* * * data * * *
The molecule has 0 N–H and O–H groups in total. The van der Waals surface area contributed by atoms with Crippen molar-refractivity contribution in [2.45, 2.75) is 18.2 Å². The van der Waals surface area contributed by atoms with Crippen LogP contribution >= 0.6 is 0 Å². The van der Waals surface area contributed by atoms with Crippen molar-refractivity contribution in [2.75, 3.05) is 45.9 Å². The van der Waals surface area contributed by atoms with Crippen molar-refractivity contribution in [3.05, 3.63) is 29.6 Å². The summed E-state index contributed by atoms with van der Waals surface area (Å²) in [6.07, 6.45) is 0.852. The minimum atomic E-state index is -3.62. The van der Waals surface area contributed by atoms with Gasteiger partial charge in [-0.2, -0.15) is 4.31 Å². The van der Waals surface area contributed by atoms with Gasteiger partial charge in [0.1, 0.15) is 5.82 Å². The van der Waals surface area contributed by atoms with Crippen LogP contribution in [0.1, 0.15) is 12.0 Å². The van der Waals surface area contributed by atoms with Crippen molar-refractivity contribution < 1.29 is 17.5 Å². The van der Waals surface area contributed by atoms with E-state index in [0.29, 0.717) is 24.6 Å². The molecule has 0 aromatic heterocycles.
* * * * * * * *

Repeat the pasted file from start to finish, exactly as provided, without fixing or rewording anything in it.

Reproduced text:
The molecule has 0 N–H and O–H groups in total. The van der Waals surface area contributed by atoms with Crippen molar-refractivity contribution in [2.45, 2.75) is 18.2 Å². The van der Waals surface area contributed by atoms with Crippen LogP contribution >= 0.6 is 0 Å². The van der Waals surface area contributed by atoms with Crippen molar-refractivity contribution in [2.75, 3.05) is 45.9 Å². The van der Waals surface area contributed by atoms with Crippen molar-refractivity contribution in [3.05, 3.63) is 29.6 Å². The summed E-state index contributed by atoms with van der Waals surface area (Å²) in [6.07, 6.45) is 0.852. The minimum atomic E-state index is -3.62. The van der Waals surface area contributed by atoms with Gasteiger partial charge in [-0.2, -0.15) is 4.31 Å². The van der Waals surface area contributed by atoms with Gasteiger partial charge in [0.1, 0.15) is 5.82 Å². The van der Waals surface area contributed by atoms with Crippen LogP contribution in [0.1, 0.15) is 12.0 Å². The van der Waals surface area contributed by atoms with Crippen molar-refractivity contribution < 1.29 is 17.5 Å². The van der Waals surface area contributed by atoms with E-state index in [0.29, 0.717) is 24.6 Å². The molecule has 0 aromatic heterocycles.